Complementary traditional Polish farmers food (bigos stew, pierogi dumplings, gołąbki cabbage rolls, skwarki cracklings)
Various kinds of Polish kielbasa. From the top down: biała, kabanos, wiejska with mustard
Oscypek, a Polish smoked cheese and traditional food of the Goral people in the Tatra Mountains
Bagels originated in Poland and became widespread during migration of Polish Jews.

Polish cuisine (Polish: kuchnia polska) is a style of food preparation originating in and widely popular in Poland. Due to Poland's history, Polish cuisine has evolved over the centuries to be very eclectic, and shares many similarities with other national cuisines. Polish cooking in other cultures is often referred to as à la polonaise.

Polish cuisine is rich in meat, especially pork, chicken and game, in addition to a wide range of vegetables, spices, fungi and mushrooms, and herbs.[1] It is also characterised by its use of various kinds of pasta, cereals, kasha and pulses.[2] In general, Polish cuisine makes extensive use of butter, cream, eggs, and seasoning. Traditional dishes often demand lengthy preparation. Many Poles take time to serve and enjoy their festive meals, especially Christmas Eve dinner (Wigilia) on December 24, or Easter breakfast, both of which could take several days to prepare.

Among popular Polish national dishes are bigos [ˈbiɡɔs] , pierogi [pʲɛˈrɔɡʲi] , kiełbasa, kotlet schabowy [ˈkɔtlɛt sxaˈbɔvɨ] (pork loin breaded cutlet), gołąbki [ɡɔˈwɔ̃pkʲi] (stuffed cabbage leaves), zrazy [ˈzrazɨ] (roulade), zupa ogórkowa [ˈzupa ɔɡurˈkɔva] (sour cucumber soup), zupa grzybowa [ˈzupa ɡʐɨˈbɔva] (mushroom soup), zupa pomidorowa [ˈzupa pɔmidɔˈrɔva] (tomato soup),[3] rosół [ˈrɔsuw] (meat broth), żurek [ˈʐurɛk] (sour rye soup), flaki [ˈflakʲi] (tripe soup), and red beetroot soup barszcz [barʂt͡ʂ] .[4]

A traditional Polish dinner is composed of three courses, beginning with a soup like the popular rosół broth or tomato soup. In restaurants, soups are followed by an appetizer such as herring (prepared with either cream, oil, or in aspic), or other cured meats and chopped raw vegetable salads. The main course usually includes meat, such as a roast, breaded pork cutlet, or chicken, with a coleslaw-like surówka ([suˈrufka]), shredded root vegetables with lemon and sugar (carrot, celeriac, cooked beetroot), sauerkraut, or mizeria salad. The side dishes are usually boiled potatoes, kasza, or less commonly, rice. Meals often conclude with a dessert of either a fruit compote, makowiec, a poppy seed pastry, napoleonka mille-feuille, or sernik (cheesecake).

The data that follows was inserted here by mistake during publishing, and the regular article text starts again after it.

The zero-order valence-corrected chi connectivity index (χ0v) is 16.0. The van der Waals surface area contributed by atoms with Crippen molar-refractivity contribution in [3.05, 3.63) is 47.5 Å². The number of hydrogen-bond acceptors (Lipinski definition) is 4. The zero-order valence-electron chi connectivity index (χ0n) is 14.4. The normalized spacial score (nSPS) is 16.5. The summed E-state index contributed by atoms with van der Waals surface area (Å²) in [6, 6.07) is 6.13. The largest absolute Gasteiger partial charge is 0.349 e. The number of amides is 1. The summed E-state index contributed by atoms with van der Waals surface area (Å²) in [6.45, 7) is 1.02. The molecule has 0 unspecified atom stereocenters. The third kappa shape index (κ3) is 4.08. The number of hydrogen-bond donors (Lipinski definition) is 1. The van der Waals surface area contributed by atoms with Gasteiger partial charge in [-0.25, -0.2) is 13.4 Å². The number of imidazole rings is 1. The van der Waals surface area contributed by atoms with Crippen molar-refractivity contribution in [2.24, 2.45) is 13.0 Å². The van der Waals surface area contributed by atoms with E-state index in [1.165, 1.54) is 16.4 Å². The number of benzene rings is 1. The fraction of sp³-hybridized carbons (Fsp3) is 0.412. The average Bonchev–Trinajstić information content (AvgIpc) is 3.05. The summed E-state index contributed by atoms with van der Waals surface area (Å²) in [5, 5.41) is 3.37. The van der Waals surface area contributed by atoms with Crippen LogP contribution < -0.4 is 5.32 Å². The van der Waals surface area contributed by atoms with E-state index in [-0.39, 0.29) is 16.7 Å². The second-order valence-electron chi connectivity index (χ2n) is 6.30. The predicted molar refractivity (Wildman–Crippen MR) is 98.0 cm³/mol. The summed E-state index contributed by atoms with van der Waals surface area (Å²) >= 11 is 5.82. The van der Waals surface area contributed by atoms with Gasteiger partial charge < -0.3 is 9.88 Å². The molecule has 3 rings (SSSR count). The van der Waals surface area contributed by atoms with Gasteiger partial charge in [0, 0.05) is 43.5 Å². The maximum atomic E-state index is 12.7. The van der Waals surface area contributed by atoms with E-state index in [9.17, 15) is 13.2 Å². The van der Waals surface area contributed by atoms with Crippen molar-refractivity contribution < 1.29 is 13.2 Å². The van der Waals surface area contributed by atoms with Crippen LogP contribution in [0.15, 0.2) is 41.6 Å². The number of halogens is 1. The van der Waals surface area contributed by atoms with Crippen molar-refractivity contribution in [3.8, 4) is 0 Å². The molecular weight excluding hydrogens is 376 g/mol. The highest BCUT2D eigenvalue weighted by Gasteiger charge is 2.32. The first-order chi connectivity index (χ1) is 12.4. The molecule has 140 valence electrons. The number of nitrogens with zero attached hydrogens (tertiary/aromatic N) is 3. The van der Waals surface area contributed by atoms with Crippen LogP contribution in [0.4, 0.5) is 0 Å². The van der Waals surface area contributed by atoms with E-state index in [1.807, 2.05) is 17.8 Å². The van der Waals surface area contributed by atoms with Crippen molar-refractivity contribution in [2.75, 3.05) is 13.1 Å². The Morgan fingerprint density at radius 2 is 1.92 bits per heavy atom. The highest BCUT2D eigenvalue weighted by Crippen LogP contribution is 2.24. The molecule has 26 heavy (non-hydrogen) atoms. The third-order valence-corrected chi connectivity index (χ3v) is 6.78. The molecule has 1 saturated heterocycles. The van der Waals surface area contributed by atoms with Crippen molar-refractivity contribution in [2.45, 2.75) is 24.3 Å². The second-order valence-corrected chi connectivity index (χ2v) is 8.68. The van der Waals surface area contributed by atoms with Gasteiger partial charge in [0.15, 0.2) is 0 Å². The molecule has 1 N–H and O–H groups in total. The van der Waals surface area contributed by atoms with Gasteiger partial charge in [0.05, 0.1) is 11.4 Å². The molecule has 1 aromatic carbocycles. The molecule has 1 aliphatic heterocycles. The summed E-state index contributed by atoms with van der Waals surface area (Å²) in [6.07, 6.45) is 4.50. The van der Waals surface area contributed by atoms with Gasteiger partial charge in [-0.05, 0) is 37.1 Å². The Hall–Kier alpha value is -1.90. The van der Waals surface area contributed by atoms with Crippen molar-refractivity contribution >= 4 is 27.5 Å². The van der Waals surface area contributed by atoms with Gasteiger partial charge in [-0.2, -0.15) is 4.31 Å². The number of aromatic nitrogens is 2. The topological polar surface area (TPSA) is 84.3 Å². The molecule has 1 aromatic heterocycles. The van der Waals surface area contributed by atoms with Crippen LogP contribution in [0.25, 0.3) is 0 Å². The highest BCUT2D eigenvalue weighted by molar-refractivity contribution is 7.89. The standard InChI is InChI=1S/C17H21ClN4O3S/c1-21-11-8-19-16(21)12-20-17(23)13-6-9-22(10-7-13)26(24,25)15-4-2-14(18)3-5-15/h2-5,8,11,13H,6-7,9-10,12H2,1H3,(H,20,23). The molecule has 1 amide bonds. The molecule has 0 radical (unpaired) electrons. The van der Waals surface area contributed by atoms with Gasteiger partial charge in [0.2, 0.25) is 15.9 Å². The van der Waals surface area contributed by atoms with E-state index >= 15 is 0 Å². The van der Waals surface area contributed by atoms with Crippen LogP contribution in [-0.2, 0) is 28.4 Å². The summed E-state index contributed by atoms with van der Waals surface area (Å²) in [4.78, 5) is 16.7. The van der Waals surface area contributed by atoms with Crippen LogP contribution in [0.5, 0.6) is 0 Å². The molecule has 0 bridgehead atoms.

Internationally, if a Polish culinary tradition is used in other cuisines, it is referred to as à la polonaise, from the French, meaning 'Polish-style.' In French cuisine, this term is used for techniques like using butter instead of cooking oil; frying vegetables with buttered breadcrumbs; using minced parsley and boiled eggs (Polonaise garnish); and adding horseradish, lemon juice, or sour cream to sauces like velouté.[5][6]


Middle Ages

Flaki (or flaczki) is tripe soup, known since the Middle Ages and favourite dish of king Jogaila.

Polish cuisine in the Middle Ages was based on dishes made of agricultural produce and cereal crops (millet, rye, wheat), meats of wild and farm animals, fruits, forest fungi, berries and game, honey, herbs, and local spices. It was known above all for abundant use of salt from Wieliczka Salt Mine and permanent presence of groats (kasza). A high calorific value of dishes and drinking beer or mead as a basic drink was typical of Middle Ages Polish cuisine.[citation needed]

During the Middle Ages Polish cuisine was heavy and spicy. Two main ingredients were meat (both game and beef) and cereal. The latter consisted initially of proso millet, but in the Late Middle Ages other types of cereal became widely used. Most country people did not eat bread but consumed cereals in the form of kasza or various types of flatbread. Some of these (for instance kołacz) are considered traditional recipes even in the 21st century. Apart from cereals, a large portion of the daily diet of mediaeval Poles consisted of pulses, mostly broad beans and peas. As the territory of Poland was densely forested, usage of fungi, forest berries, nuts, and wild honey was also widespread. Among the delicacies of the Polish nobility were honey-braised bear paws served with horseradish-flavoured salad, smoked bear tongue, and bear bacon (bears are now protected in Poland)[citation needed].[7][8]

Pierniki (Polish gingerbread) from Toruń, 14th-century recipe

Owing to close trade relations with Turkey and the countries in the Caucasus, the price of spices (such as black pepper and nutmeg) was much lower in Poland than the rest of Europe, hence spicy sauces became popular. The usage of two basic sauces, the jucha czerwoná and jucha szará (meaning "red" and "gray blood" in Old Polish), remained widespread at least until the 18th century.[9]